Hey, who knows? Maybe she'll be a famous writer, maybe she'll be a nail technician who specializes in rainbow nails but there is one thing that I know for sure: somewhere, out in the ephemeral reaches of a little girl's imagination lives a pleasantly plump fairy named Rose with a back story that the anti-pink patrol hasn't even considered and who will one day blow the Miley Cyruses of the world out of the water. And all I can say is "Go Rose! Go!"

You tell 'em, Pink!

Tuesday, January 18, 2011

Ophiuchus Daily Horoscope

Well last week, my favorite astrological sign, mine, was hijacked. Some jerk sent out a link, a bunch of other jerks (myself included) forwarded that link and suddenly every Sagittarius born between November 29th and December 17th was this new sign, Ophiucus: the snake handler. Snake handler? How the heck do we go from The Archer, a guy who carries around a bow and arrow and, I assume, shoots other constellations, to a guy who touches icky things. Is that what happened? Did The Archer get busted for popping an arrow in Capricorn's ass? Fricking goat had it coming, I'm sure, and yet still we are the ones who are punished.

Yes, true or not, I consider even the implication that my sign might have possibly changed to be a punishment. Why? Because no one is writing a daily horoscope for Ophiucus (supposedly pronounced Oh-fee-you-kiss). What am I supposed to forget to read for months on end? How am I supposed to know what lottery numbers I should play in the unlikely event that I actually buy a lottery ticket? How am I supposed to know which days are good days to let my aura shine through for everyone to see? Am I supposed to guess? Screw that.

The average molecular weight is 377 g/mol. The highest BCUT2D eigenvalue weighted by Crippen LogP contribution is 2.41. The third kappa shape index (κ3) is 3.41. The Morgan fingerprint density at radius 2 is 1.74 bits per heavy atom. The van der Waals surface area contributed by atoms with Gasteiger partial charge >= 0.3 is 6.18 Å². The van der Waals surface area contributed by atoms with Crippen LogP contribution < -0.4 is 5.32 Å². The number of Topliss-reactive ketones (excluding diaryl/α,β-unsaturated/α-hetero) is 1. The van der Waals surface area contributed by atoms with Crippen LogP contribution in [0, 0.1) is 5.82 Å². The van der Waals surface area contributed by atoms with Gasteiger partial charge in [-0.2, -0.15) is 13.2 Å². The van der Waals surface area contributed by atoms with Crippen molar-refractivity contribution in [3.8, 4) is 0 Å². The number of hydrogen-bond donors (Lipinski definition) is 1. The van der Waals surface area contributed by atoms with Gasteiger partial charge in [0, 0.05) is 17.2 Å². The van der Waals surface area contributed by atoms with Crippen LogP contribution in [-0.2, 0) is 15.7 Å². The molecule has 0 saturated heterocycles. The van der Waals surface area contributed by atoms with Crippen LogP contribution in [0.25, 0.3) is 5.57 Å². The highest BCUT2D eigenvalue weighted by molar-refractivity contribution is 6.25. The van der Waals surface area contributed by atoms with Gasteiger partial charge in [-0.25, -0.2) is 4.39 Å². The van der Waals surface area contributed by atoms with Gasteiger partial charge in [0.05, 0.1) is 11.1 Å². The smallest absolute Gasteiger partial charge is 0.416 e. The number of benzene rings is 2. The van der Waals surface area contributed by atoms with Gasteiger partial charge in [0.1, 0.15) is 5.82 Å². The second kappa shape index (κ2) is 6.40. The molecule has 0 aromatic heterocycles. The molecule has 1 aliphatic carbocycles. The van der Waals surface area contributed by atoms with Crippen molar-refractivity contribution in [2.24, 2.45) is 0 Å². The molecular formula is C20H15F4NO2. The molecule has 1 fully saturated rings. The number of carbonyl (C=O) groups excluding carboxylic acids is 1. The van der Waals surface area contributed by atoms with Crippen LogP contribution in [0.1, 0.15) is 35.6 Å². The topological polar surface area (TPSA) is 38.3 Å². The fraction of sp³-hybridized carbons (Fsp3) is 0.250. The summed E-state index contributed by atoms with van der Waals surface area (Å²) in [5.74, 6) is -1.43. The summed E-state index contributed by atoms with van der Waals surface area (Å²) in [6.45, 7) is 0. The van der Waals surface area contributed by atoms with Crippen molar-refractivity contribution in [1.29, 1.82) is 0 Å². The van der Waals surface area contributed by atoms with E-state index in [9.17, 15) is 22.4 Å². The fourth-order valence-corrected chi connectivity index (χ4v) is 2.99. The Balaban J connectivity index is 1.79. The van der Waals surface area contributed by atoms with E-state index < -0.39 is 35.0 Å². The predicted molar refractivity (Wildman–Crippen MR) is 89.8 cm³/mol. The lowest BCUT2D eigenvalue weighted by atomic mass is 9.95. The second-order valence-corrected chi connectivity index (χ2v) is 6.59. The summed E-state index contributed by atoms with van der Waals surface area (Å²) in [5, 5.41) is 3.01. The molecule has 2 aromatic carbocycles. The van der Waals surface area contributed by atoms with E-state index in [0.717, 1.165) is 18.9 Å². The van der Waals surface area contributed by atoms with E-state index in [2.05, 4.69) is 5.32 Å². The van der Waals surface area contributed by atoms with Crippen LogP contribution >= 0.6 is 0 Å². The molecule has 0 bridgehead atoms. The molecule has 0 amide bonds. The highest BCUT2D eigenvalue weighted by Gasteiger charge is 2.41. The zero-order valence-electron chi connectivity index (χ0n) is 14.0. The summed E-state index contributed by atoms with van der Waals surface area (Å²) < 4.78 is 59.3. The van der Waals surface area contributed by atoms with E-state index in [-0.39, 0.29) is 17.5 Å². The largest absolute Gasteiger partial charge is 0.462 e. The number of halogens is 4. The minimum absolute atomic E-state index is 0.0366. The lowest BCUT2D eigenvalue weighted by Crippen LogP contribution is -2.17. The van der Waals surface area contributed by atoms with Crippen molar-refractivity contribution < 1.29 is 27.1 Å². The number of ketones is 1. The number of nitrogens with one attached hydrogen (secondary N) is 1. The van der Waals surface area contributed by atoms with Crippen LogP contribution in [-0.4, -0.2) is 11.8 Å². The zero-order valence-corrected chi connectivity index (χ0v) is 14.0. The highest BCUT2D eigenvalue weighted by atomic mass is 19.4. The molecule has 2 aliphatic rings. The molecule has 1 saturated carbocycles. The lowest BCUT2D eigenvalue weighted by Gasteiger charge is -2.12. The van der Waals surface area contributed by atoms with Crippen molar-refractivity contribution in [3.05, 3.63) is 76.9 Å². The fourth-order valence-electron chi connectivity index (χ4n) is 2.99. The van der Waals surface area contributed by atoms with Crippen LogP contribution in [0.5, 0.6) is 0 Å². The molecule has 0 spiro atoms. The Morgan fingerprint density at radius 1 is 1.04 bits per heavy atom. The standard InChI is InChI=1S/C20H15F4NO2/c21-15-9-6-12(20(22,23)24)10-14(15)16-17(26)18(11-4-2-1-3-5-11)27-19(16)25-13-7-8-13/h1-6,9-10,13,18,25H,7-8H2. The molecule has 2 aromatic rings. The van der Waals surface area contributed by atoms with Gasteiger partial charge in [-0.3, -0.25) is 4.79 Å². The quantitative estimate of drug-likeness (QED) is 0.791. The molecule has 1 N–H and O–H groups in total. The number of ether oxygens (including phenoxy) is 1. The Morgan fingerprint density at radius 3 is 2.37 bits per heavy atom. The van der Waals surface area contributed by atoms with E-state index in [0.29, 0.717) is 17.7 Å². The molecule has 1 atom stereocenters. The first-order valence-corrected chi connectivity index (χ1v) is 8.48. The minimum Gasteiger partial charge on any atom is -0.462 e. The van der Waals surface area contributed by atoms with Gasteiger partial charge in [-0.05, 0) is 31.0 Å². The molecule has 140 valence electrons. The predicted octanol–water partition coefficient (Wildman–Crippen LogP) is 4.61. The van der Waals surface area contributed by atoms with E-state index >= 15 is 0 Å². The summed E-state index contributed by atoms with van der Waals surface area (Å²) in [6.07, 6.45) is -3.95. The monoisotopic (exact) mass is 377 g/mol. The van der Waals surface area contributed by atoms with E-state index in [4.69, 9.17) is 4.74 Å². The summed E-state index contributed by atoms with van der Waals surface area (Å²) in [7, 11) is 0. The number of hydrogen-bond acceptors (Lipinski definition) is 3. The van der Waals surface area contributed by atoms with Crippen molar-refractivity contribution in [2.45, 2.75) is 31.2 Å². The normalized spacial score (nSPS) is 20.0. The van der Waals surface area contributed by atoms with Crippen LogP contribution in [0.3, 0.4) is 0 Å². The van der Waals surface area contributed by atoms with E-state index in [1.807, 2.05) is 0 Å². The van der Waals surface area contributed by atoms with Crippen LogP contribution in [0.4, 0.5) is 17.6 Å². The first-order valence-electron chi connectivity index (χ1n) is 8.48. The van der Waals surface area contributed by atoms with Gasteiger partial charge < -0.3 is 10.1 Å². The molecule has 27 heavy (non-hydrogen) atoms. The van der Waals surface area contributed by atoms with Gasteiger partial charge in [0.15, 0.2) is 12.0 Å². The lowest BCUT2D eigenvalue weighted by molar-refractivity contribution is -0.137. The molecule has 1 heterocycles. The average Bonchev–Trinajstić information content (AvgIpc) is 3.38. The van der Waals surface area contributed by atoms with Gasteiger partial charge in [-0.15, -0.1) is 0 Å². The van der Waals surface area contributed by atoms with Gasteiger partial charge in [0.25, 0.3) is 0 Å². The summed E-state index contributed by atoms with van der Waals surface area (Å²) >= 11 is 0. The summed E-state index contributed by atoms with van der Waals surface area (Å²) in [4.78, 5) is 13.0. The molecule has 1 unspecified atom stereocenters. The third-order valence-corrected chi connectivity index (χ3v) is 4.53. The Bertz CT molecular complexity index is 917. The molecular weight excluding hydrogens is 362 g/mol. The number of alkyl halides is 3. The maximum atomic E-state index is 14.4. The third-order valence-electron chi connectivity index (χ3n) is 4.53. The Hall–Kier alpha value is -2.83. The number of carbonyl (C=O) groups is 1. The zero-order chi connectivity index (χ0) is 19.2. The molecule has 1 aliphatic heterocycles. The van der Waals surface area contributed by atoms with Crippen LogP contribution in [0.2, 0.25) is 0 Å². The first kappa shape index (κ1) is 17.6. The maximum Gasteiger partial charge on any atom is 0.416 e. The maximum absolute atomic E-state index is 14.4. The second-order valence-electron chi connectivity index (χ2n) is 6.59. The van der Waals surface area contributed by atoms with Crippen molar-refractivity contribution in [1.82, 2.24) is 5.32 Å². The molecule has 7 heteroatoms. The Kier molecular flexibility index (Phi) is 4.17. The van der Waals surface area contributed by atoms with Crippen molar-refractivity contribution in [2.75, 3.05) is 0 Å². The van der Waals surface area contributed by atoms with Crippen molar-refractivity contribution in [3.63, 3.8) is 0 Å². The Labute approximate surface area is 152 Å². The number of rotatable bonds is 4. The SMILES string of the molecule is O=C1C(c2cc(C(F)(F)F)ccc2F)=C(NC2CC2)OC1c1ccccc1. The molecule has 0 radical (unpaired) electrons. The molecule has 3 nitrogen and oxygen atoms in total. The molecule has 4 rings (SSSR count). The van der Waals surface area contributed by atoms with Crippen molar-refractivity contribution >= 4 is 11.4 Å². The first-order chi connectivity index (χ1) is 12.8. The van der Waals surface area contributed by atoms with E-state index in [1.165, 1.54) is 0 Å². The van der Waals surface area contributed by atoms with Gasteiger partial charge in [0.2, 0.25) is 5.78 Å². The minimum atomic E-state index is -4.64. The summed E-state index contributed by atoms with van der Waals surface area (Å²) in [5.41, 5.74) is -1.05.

That's why I decided to take matters in my own hands and create my own Daily Horoscope for Ophiucus. First, though, I need to change the stupid symbol. Since the symbol for Ophiucus is supposedly a guy holding two snakes (Um...ew! What is he? Hill people?), I figure we can extrapolate that to be a guy with snakes for hands. Much cooler, huh? Yes, but I think it could be even cooler, while I'm calling the shots, how about we just turn our symbol into Bruce Campbell from Army of Darkness. Here, isn't this better:

Daily Horoscope for Ophiucus